When you render something with WebGL, you obviously need some kind of memory on the graphics card to receive the results of the rendering. You have really fine-grained control over what kind of memory is allocated for this. You need, at the very least, space to store the colours of the various pixels that make up the results of your rendering; it’s also pretty important (though occasionally not essential) to have a depth buffer, so that your rendering can take account of how close objects in the scene hide distant objects (as discussed in lesson 8), so that needs a bit of memory too. And there are other kinds of buffers that can also be useful, like a stencil buffer — which is something we’ll take a look at in a future lesson.

A framebuffer is a thing to which you can render a scene, and it’s made up of these various bits of memory. There’s a “default” framebuffer, which is the one we’ve always been rendering to in the past, and is displayed in the web page — but you can create your own framebuffers and render to them instead. In this tutorial, we’ll create a framebuffer and we’ll tell it to use a texture as the bit of memory where it should store the colours when it’s rendering; we’ll also have to allocate it a bit of memory to use for its depth calculations.

So, having explained all that, let’s take a look at some code that does it all. The function is initTextureFramebuffer, and it’s about a third of the way from the top of the file.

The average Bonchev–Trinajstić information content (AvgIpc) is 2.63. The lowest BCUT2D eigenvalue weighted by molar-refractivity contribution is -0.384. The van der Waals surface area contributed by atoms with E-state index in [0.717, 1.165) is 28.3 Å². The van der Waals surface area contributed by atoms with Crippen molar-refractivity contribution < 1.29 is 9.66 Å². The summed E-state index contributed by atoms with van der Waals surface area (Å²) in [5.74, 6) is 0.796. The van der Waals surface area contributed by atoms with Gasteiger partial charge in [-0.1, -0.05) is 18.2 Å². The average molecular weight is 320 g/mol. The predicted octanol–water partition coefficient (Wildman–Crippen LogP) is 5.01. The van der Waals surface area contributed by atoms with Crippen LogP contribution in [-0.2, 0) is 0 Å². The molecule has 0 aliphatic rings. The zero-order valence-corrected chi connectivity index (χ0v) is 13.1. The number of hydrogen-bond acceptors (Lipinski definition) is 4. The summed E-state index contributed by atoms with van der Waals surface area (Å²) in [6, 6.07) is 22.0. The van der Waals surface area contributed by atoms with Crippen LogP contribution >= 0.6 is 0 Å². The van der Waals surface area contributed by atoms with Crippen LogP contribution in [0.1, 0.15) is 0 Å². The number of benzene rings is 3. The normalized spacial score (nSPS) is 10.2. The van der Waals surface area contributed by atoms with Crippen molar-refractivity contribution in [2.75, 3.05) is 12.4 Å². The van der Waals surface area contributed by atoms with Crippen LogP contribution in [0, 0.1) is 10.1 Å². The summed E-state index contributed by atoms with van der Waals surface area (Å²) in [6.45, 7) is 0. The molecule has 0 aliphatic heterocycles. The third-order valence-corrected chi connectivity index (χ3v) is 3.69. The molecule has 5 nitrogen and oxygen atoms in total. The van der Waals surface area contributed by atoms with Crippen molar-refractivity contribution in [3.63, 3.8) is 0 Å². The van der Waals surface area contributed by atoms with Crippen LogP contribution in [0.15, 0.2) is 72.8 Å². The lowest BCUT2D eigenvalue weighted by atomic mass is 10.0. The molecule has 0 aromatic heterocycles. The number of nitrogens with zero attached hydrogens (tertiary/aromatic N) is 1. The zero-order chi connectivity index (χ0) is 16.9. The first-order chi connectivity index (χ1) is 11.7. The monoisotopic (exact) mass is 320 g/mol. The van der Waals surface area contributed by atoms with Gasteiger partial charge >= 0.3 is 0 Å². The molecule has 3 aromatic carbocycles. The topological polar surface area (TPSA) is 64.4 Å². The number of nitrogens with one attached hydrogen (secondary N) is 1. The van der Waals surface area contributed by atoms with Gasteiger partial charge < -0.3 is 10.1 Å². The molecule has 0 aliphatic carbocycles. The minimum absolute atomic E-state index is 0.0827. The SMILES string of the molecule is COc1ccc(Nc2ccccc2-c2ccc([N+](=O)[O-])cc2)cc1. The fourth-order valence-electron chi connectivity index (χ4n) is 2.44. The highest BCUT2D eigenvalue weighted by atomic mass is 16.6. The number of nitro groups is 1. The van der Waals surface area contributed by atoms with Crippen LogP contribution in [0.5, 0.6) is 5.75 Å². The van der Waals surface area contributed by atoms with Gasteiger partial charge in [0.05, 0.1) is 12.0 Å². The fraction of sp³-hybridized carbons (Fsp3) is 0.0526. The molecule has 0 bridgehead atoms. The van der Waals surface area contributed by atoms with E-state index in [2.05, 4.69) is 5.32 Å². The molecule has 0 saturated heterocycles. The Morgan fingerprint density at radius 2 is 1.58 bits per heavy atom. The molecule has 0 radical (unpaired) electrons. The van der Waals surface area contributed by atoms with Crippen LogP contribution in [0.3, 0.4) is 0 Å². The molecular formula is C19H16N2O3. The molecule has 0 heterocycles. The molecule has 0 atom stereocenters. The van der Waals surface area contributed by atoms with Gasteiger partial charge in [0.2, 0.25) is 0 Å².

var rttFramebuffer;
  var rttTexture;

  function initTextureFramebuffer() {

Before the function starts, we define some global variables to store the framebuffer to which we’re going to render the the stuff that is to go on the laptop’s screen, and to store the texture that stores the result of the rendering to this framebuffer (which we’ll need to access when we’re drawing the laptop itself). On to the function:

    rttFramebuffer = gl.createFramebuffer();
    gl.bindFramebuffer(gl.FRAMEBUFFER, rttFramebuffer);
    rttFramebuffer.width = 512;
    rttFramebuffer.height = 512;

Our first step is to create the framebuffer itself, and, following the normal pattern (as with textures, vertex attribute buffers, and so on) we make it our current one — that is, the one the next function calls will operate on. We also store away the width and height of the scene we’re going to be rendering to it; these attributes aren’t normally part of a framebuffer, I’ve just used the normal JavaScript trick of associating them as new properties because they’ll be needed at later points when we’re doing stuff with the framebuffer. I’ve picked 512×512 pixels as a size — remember, textures have to have widths and heights that are powers of two, and I found that 256×256 was too blocky, while 1024×1024 didn’t make things noticeably better.

Next, we create a texture object, and set up the same parameters as usual:

    rttTexture = gl.createTexture();
    gl.bindTexture(gl.TEXTURE_2D, rttTexture);
    gl.texParameteri(gl.TEXTURE_2D, gl.TEXTURE_MAG_FILTER, gl.LINEAR);

But there’s one small difference; the call to gl.texImage2D has rather different parameters:

      gl.texImage2D(gl.TEXTURE_2D, 0, gl.RGBA, rttFramebuffer.width, rttFramebuffer.height, 0, gl.RGBA, gl.UNSIGNED_BYTE, null);